Must-Do Activities in Rotorua

Rotorua is on the must-do list for almost all visitors to New Zealand. With a huge range of geothermal, cultural, nature and adventure activities, there is something for everyone. Check out our list of must-do activities – you might need to plan a longer stay!

Geothermal Wonders

You can’t visit Rotorua without seeing it’s geothermal attractions.

Waimangu Volcanic Valley is a unique system, formed by the 1886 eruption of Mount Tarawera, the world’s youngest geothermal valley.

Wai-O-Tapu is famous for the Lady Knox Geyser and iconic Champagne Pool, and you can visit a bubbling mud pool close to the park.

You can treat yourself to a mud bath and spa at Hell’s Gate, or marvel in the silica terraces at Orakei Korako.

At Te Puia, along with the bubbling mud and geysers, you can learn about how Maori have been using hot thermal water and steam to cook traditional meals.

The geothermal wonders of Rotorua also provide plenty of opportunities to bathe in thermal waters in spas and thermal pools, or explore the natural geothermal bathing spots.

Maori Culture

Another must-do in Rotorua is to experience Maori culture. Te Puia is home to the Maori Arts & Crafts Institute when you can watch traditional wood, stone and bone carving, weaving and visit the Ta Moko (Maori tattoo) studio.

Whakarewarewa is a living Maori village, where you can take a guided tour of the village, see the geothermal attractions or see the traditional haka being performed.

If you’re looking for an authentic Maori cultural performance and Hangi meal, Tamaki Maori village is voted one of the top 10 Activities in the world on Trip Advisor.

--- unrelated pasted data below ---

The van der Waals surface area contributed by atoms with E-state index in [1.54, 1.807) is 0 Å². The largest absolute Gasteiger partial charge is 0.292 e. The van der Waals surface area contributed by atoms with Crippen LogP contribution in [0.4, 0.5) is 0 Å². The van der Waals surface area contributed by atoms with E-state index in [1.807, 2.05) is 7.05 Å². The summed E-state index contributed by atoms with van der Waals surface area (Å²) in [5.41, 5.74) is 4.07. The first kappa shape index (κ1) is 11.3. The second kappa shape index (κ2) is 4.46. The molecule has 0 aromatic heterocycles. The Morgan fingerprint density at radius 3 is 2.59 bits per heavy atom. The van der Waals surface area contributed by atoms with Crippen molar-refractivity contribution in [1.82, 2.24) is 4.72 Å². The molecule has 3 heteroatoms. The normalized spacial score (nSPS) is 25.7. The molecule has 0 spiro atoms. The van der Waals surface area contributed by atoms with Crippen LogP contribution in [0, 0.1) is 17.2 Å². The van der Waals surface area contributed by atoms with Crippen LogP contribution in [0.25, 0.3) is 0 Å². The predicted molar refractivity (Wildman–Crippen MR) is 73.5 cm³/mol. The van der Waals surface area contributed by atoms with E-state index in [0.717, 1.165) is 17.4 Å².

On the other side of Rotorua, Mitai Village’s cultural show features warriors paddling an ancient canoe (waka) down a sacred stream. Mitai also offers an option to head into Rainbow Springs after dark to visit the Kiwi enclosure.


A favourite with visitors and locals alike, the Redwoods Forest is a mecca for mountain bikers and easily considered a must-do for walkers and trail runners. For mountain bikers, there are trails for every ability. You can even hire a private Land rover and driver to transport you and your bike to the best trails in the forest.

The Redwoods Treewalk offer both day and night options to see the forest from height on a network of suspended bridges. At night, the forest is illuminated and features iconic creations by designer David Trubridge.

You can even explore native forests by zipline with the award-winning Rotorua Canopy Tours. Their two tour options take small groups on a guided tour through a network of ziplines, swing bridges and walking trails, and you can learn about the company’s conservation efforts to restore the native forest.


You’re spoiled for choice with lakes in the Rotorua area! Blue Lake and Lake Tarawera are local favourites for picnics, walks and water sports. You can tour the lakes in an amphibious vehicle with Rotorua Duck Tours, take a jet boat out to Mokoia Island on Lake Rotorua with Kawerau Jet, or cruise by yacht on Lake Rotoiti with Pure Cruise.


Rotorua is known as the adventure capital of the North Island. The Kaituna River is home to the world's highest commercially rafted waterfall, the Tutea falls. Other must-do activities include rolling down a hill in an inflatable ball with OGO Rotorua, or taking the gondola up Mount Ngongotaha at Skyline and racing down on the luge. Both these activities were originally invented in Rotorua.

Posted by Waimangu Volcanic Valley on July 29, 2018